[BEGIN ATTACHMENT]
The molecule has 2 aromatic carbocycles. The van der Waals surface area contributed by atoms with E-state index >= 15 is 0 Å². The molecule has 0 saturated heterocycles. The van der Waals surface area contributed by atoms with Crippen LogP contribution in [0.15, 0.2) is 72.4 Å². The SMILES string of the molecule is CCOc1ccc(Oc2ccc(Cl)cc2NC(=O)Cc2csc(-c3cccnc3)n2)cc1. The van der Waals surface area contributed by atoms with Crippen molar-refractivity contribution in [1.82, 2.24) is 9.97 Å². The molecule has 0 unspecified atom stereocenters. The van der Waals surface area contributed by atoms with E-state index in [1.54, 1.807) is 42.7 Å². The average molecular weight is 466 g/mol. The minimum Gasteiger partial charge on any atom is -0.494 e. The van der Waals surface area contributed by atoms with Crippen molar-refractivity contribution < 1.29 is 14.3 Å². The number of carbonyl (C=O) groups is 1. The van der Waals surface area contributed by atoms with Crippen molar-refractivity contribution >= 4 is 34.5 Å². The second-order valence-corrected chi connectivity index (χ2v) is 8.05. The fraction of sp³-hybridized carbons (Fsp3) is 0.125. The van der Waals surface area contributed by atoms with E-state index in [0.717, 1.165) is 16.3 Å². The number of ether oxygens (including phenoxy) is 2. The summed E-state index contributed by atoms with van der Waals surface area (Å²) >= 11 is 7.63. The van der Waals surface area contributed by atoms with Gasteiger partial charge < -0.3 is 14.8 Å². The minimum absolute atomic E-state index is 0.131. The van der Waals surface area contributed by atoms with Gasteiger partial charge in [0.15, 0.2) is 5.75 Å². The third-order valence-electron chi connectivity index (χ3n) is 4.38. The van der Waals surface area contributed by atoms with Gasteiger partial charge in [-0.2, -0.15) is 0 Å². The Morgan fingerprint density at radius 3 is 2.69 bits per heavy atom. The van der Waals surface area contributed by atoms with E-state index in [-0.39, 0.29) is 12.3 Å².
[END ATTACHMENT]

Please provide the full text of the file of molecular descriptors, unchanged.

The molecule has 2 aromatic carbocycles. The van der Waals surface area contributed by atoms with E-state index >= 15 is 0 Å². The molecule has 0 saturated heterocycles. The van der Waals surface area contributed by atoms with Crippen LogP contribution in [0.15, 0.2) is 72.4 Å². The SMILES string of the molecule is CCOc1ccc(Oc2ccc(Cl)cc2NC(=O)Cc2csc(-c3cccnc3)n2)cc1. The van der Waals surface area contributed by atoms with Crippen molar-refractivity contribution in [1.82, 2.24) is 9.97 Å². The molecule has 0 unspecified atom stereocenters. The van der Waals surface area contributed by atoms with E-state index in [1.54, 1.807) is 42.7 Å². The average molecular weight is 466 g/mol. The minimum Gasteiger partial charge on any atom is -0.494 e. The van der Waals surface area contributed by atoms with Crippen molar-refractivity contribution < 1.29 is 14.3 Å². The number of carbonyl (C=O) groups is 1. The van der Waals surface area contributed by atoms with Crippen molar-refractivity contribution >= 4 is 34.5 Å². The second-order valence-corrected chi connectivity index (χ2v) is 8.05. The fraction of sp³-hybridized carbons (Fsp3) is 0.125. The van der Waals surface area contributed by atoms with E-state index in [0.717, 1.165) is 16.3 Å². The number of ether oxygens (including phenoxy) is 2. The summed E-state index contributed by atoms with van der Waals surface area (Å²) >= 11 is 7.63. The van der Waals surface area contributed by atoms with Gasteiger partial charge < -0.3 is 14.8 Å². The minimum absolute atomic E-state index is 0.131. The van der Waals surface area contributed by atoms with Gasteiger partial charge in [0.15, 0.2) is 5.75 Å². The third-order valence-electron chi connectivity index (χ3n) is 4.38. The van der Waals surface area contributed by atoms with Gasteiger partial charge in [-0.2, -0.15) is 0 Å². The Morgan fingerprint density at radius 3 is 2.69 bits per heavy atom. The van der Waals surface area contributed by atoms with E-state index in [-0.39, 0.29) is 12.3 Å².